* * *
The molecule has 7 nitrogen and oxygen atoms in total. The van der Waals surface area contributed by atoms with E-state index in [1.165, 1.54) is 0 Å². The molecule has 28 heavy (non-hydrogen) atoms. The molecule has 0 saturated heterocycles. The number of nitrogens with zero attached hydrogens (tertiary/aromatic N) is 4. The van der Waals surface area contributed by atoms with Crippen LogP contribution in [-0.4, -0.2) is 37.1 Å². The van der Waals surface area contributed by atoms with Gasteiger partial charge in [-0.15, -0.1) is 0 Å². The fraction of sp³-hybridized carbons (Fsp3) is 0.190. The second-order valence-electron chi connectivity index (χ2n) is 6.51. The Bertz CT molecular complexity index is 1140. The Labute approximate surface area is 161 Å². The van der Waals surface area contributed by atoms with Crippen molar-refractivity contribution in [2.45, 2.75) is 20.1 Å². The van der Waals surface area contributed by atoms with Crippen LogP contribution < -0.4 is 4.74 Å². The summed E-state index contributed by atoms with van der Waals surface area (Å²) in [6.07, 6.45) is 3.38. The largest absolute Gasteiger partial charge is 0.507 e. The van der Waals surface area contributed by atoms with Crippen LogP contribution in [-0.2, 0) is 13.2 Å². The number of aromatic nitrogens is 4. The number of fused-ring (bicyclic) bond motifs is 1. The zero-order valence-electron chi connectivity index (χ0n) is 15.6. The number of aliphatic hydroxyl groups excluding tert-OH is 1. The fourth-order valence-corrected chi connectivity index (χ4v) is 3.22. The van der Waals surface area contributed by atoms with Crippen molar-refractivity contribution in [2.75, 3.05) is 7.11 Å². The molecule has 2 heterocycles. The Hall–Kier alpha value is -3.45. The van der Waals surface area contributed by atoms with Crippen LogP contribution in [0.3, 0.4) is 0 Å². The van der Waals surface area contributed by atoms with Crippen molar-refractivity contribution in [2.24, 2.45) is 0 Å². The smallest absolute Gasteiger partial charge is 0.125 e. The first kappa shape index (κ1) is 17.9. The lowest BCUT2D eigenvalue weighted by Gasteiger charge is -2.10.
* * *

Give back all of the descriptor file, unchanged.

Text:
The molecule has 7 nitrogen and oxygen atoms in total. The van der Waals surface area contributed by atoms with E-state index in [1.165, 1.54) is 0 Å². The molecule has 28 heavy (non-hydrogen) atoms. The molecule has 0 saturated heterocycles. The number of nitrogens with zero attached hydrogens (tertiary/aromatic N) is 4. The van der Waals surface area contributed by atoms with Crippen LogP contribution in [-0.4, -0.2) is 37.1 Å². The van der Waals surface area contributed by atoms with Gasteiger partial charge in [-0.15, -0.1) is 0 Å². The fraction of sp³-hybridized carbons (Fsp3) is 0.190. The second-order valence-electron chi connectivity index (χ2n) is 6.51. The Bertz CT molecular complexity index is 1140. The Labute approximate surface area is 161 Å². The van der Waals surface area contributed by atoms with Crippen molar-refractivity contribution in [2.45, 2.75) is 20.1 Å². The van der Waals surface area contributed by atoms with Crippen LogP contribution < -0.4 is 4.74 Å². The summed E-state index contributed by atoms with van der Waals surface area (Å²) in [6.07, 6.45) is 3.38. The largest absolute Gasteiger partial charge is 0.507 e. The van der Waals surface area contributed by atoms with Crippen LogP contribution in [-0.2, 0) is 13.2 Å². The number of aromatic nitrogens is 4. The number of fused-ring (bicyclic) bond motifs is 1. The zero-order valence-electron chi connectivity index (χ0n) is 15.6. The number of aliphatic hydroxyl groups excluding tert-OH is 1. The fourth-order valence-corrected chi connectivity index (χ4v) is 3.22. The van der Waals surface area contributed by atoms with Crippen molar-refractivity contribution in [2.75, 3.05) is 7.11 Å². The molecule has 2 heterocycles. The Hall–Kier alpha value is -3.45. The van der Waals surface area contributed by atoms with Crippen LogP contribution in [0.3, 0.4) is 0 Å². The van der Waals surface area contributed by atoms with Crippen molar-refractivity contribution in [2.24, 2.45) is 0 Å². The smallest absolute Gasteiger partial charge is 0.125 e. The first kappa shape index (κ1) is 17.9. The lowest BCUT2D eigenvalue weighted by Gasteiger charge is -2.10.